From UNIX to Linux, you’ve heard the term “TTY”. As a desktop user, you should be using it and you use it a lot. In the tutorial, let me mention everything necessary to get you familiar with the term TTY in Linux. Please note that there is no clear answer to this, but it has to do with the way input/output devices used to interact. Therefore, you must know some history to get a clear understanding.

History of tty

It all started with the teletypewriter in the 1830s. The teletypewriter allowed you to send/receive text messages over the wire. It replaced Morse code communication, in which two operators were needed to effectively communicate with each other.

Moreover, a teletypewriter can easily communicate messages with only one operator. Although it did not have a modern layout keyboard, its system was later improved by Donald Murray in 1901 to include a typewriter-like keyboard.

The Murray code reduced the amount of work required by the operator to send a message. And, it made it possible for the teletypewriter to evolve into a commercial teletypewriter in 1908. tty is short for teletypewriter.


The modern concept of tty

Now, you must be wondering, how did it come to modern computing and Linux? First, when the teletypewriter entered the market, a few years later semiconductor transistors were developed, which then evolved into the microprocessor that made computers possible. The original computers had no concept of a keyboard. It was all punch card input.


With the development of computers, batch input cards were eventually replaced by teletypewriters as a convenient input/output device.

With advances in technology, teletypewriters “virtualize” the use of electronic devices. So, instead of a physical, mechanical TTY, you have a virtual electronic TTY.

Early computers didn’t even have video screens. Things were printed on paper rather than displayed on the screen. Therefore, you would see the term “print” used instead of “display”. As technology progressed, video terminals were later added to the terminals. You can also call them physical terminals. These then evolved into software emulation terminals with greater capabilities and functionality.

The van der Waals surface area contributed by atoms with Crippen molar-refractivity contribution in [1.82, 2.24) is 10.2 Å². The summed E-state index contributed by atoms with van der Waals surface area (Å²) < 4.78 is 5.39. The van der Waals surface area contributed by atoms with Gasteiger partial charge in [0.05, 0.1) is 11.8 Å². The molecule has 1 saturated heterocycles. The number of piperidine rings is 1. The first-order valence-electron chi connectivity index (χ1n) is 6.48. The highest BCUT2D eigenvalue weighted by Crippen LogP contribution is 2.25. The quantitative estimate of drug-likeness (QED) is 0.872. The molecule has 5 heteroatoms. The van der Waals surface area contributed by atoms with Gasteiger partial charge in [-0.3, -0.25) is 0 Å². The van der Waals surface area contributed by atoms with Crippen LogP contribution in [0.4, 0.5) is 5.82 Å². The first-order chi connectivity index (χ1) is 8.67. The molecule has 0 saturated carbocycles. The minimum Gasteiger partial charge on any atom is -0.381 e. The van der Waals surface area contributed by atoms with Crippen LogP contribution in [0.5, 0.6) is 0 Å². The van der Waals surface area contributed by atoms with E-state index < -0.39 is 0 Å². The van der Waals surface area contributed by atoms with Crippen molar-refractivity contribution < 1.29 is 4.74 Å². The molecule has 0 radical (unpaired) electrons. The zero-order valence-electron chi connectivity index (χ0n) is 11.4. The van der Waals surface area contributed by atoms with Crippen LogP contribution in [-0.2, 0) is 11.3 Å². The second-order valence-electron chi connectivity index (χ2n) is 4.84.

This is what you call a “terminal emulator”. For example, GNOME Terminal or Konsole are the best terminal emulators you can find for Linux.

TTY in Linux

Speaking of Linux, a TTY is an abstract device in UNIX and Linux. Sometimes it refers to a physical input device, such as the serial port USB, and sometimes it refers to a virtual TTY that allows the user to interact with the system (ref).

TTY is a subsystem in Linux and Unix that makes process management, line editing, and session management possible in the kernel via TTY drivers. In terms of programming, you will need to dig deeper. However, given the scope of this article, this may be an easily digestible definition. If you are curious, you can explore an old resource ( TTY Demystified ) that tries to clear up all the technical details in Linux and Unix systems for you to understand TTY.

In fact, whenever you start the terminal emulator or use any type of shell on your system, it interacts with a virtual TTY called pseudo-TTY or PTY. You can find the associated PTY by simply typing tty in the terminal emulator.

How to access TTY in Linux

Accessing TTY in Linux is easy. In fact, you access it all the time.

You can open TTY by using the following keyboard shortcuts on most distributions.

  • CTRL + ALT + F1 - lock screen
  • CTRL + ALT + F2 - Desktop environment
  • CTRL + ALT + F3 - TTY3
  • CTRL + ALT + F4 - TTY4
  • CTRL + ALT + F5 - TT5
  • CTRL + ALT + F6 - TTY6

You can access up to six TTYs in total, however, the first two shortcuts point to the distribution’s lock screen and desktop environment. Therefore, you will get the command line interface with the rest of the shortcuts.

When to use TTY in Linux

tty is more than just a technical treasure. It’s useful even for users like me who are not developers.

It should come in handy if the graphical desktop environment gets stuck. In some cases, reinstalling the desktop environment from TTY can help solve the problem. Or, you can choose to perform tasks in TTY, such as updating your Linux system, etc. Worst case scenario, if your GUI is not responding, you can go to TTY and restart your computer. Some users also like to perform large file transfers with the help of TTY.

tty is also a command in Linux

When you type TTY in the terminal emulator, it will print the filename of the terminal connected to the standard input, as described on the manual page.

In other words, to know the number of the TTY you are connected to, simply enter the TTY. and, if there are multiple users remotely connected to the Linux machine, you can use the who command to check which users the other TTYs are connected to